Protein Identification with Tandem Mass Spectrometry Data
There are two ways to identify proteins from peptide MS-MS spectra. The first is de novo interpretation of the spectrum to obtain a peptide sequence followed by BLAST searching of the sequence against a sequence database to identify the protein. This is a perfectly reasonable approach—as long as there are only a few spectra to deal with. Manual de novo interpretation of an individual MS-MS spectrum takes between half an hour and a couple of days, depending on the complexity of the spectrum and the experience of the analyst. As noted earlier, some spectra do not contain complete b- or y-ion series and thus it may not be possible to unambiguously interpret a peptide sequence from these spectra. The analyst then must guess at sequence where the spectral clues fall short. Of course, accurate de novo interpretation of MS-MS spectra requires skill and experience. Nevertheless, we could easily use this approach to assign the sequences of several peptides in a sample and identify the precursor protein by BLAST searching within a day or two. This could be perfectly acceptable, for example, to identify one or two proteins from bands on an SDS gel.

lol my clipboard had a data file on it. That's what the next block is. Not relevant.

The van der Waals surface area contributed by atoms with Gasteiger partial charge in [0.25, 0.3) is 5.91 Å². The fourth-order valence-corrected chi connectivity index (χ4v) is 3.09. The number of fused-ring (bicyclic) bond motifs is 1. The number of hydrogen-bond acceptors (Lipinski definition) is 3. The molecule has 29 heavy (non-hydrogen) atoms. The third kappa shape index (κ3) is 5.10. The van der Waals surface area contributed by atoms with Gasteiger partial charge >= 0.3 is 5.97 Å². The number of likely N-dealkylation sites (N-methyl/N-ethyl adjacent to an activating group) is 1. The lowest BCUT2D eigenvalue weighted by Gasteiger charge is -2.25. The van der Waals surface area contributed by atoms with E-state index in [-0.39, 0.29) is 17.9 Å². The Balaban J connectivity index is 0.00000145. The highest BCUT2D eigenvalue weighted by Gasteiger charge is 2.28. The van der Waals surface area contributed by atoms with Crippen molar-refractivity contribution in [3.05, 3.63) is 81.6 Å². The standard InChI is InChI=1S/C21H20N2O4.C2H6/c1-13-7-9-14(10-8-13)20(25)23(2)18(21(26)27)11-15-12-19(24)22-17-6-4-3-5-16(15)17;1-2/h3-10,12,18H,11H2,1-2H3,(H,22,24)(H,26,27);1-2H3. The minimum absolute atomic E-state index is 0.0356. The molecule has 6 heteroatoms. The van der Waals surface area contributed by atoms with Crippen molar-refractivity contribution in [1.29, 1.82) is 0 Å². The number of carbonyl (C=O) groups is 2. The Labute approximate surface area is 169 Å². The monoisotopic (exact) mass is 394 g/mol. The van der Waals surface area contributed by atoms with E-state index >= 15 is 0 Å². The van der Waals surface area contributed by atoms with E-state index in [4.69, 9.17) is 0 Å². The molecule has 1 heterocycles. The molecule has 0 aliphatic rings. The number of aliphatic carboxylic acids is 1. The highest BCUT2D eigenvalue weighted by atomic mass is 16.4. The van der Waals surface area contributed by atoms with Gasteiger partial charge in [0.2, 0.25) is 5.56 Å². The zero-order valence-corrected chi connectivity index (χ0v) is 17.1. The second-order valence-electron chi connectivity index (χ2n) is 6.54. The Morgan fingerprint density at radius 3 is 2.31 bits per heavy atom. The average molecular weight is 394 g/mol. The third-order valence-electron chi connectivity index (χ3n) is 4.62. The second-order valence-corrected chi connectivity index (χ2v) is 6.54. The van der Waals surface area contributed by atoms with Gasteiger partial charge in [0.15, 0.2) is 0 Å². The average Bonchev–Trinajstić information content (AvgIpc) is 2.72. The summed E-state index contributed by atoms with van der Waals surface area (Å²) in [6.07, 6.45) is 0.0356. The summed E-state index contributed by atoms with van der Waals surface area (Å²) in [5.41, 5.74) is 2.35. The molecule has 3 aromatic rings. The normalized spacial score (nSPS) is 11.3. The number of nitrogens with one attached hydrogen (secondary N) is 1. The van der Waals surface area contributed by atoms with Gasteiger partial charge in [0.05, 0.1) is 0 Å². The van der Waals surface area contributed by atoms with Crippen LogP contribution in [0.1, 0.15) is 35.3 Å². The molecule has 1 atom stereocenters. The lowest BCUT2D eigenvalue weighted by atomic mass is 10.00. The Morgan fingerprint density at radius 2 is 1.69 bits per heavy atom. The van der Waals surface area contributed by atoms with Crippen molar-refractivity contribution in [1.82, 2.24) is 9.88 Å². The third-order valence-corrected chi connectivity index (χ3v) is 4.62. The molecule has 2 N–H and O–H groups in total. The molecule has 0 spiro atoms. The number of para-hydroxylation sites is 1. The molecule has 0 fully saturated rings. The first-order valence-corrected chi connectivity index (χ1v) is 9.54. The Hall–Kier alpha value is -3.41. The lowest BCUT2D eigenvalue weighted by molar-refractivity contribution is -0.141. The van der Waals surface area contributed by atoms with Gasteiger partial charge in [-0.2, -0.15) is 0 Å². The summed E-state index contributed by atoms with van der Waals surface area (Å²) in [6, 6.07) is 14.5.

KeywordsPeptide Sequence Protein Identification Tandem Mass Spectrum Correct Match Rapid Assignment
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